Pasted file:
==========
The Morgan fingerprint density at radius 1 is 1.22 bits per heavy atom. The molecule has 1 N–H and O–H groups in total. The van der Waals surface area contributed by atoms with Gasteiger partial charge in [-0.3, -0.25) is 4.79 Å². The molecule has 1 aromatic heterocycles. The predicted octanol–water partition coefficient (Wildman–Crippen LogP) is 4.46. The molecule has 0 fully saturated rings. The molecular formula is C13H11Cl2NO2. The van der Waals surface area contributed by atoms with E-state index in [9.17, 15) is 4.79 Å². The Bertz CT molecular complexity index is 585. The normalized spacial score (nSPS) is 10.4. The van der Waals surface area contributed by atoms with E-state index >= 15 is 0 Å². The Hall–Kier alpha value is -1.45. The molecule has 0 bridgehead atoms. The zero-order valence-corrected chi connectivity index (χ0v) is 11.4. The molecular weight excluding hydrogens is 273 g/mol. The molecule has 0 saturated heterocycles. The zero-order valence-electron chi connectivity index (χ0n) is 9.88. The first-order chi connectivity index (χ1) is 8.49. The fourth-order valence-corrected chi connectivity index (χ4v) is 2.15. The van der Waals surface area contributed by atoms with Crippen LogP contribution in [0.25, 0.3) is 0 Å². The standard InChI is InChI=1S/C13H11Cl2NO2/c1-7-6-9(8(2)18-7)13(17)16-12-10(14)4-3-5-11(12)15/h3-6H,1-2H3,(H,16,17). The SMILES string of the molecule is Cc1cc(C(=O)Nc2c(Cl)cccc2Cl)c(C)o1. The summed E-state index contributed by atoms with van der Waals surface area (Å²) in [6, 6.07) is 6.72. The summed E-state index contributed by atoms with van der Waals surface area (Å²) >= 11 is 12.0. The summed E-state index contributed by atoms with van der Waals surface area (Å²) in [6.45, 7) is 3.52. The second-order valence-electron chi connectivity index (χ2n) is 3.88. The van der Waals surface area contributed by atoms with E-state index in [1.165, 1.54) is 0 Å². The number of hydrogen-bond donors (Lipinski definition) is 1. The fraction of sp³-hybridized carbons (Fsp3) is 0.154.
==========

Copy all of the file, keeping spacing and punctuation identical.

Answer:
The Morgan fingerprint density at radius 1 is 1.22 bits per heavy atom. The molecule has 1 N–H and O–H groups in total. The van der Waals surface area contributed by atoms with Gasteiger partial charge in [-0.3, -0.25) is 4.79 Å². The molecule has 1 aromatic heterocycles. The predicted octanol–water partition coefficient (Wildman–Crippen LogP) is 4.46. The molecule has 0 fully saturated rings. The molecular formula is C13H11Cl2NO2. The van der Waals surface area contributed by atoms with E-state index in [9.17, 15) is 4.79 Å². The Bertz CT molecular complexity index is 585. The normalized spacial score (nSPS) is 10.4. The van der Waals surface area contributed by atoms with E-state index >= 15 is 0 Å². The Hall–Kier alpha value is -1.45. The molecule has 0 bridgehead atoms. The zero-order valence-corrected chi connectivity index (χ0v) is 11.4. The molecular weight excluding hydrogens is 273 g/mol. The molecule has 0 saturated heterocycles. The zero-order valence-electron chi connectivity index (χ0n) is 9.88. The first-order chi connectivity index (χ1) is 8.49. The fourth-order valence-corrected chi connectivity index (χ4v) is 2.15. The van der Waals surface area contributed by atoms with Crippen LogP contribution in [0.25, 0.3) is 0 Å². The standard InChI is InChI=1S/C13H11Cl2NO2/c1-7-6-9(8(2)18-7)13(17)16-12-10(14)4-3-5-11(12)15/h3-6H,1-2H3,(H,16,17). The SMILES string of the molecule is Cc1cc(C(=O)Nc2c(Cl)cccc2Cl)c(C)o1. The summed E-state index contributed by atoms with van der Waals surface area (Å²) in [6, 6.07) is 6.72. The summed E-state index contributed by atoms with van der Waals surface area (Å²) >= 11 is 12.0. The summed E-state index contributed by atoms with van der Waals surface area (Å²) in [6.45, 7) is 3.52. The second-order valence-electron chi connectivity index (χ2n) is 3.88. The van der Waals surface area contributed by atoms with E-state index in [1.165, 1.54) is 0 Å². The number of hydrogen-bond donors (Lipinski definition) is 1. The fraction of sp³-hybridized carbons (Fsp3) is 0.154.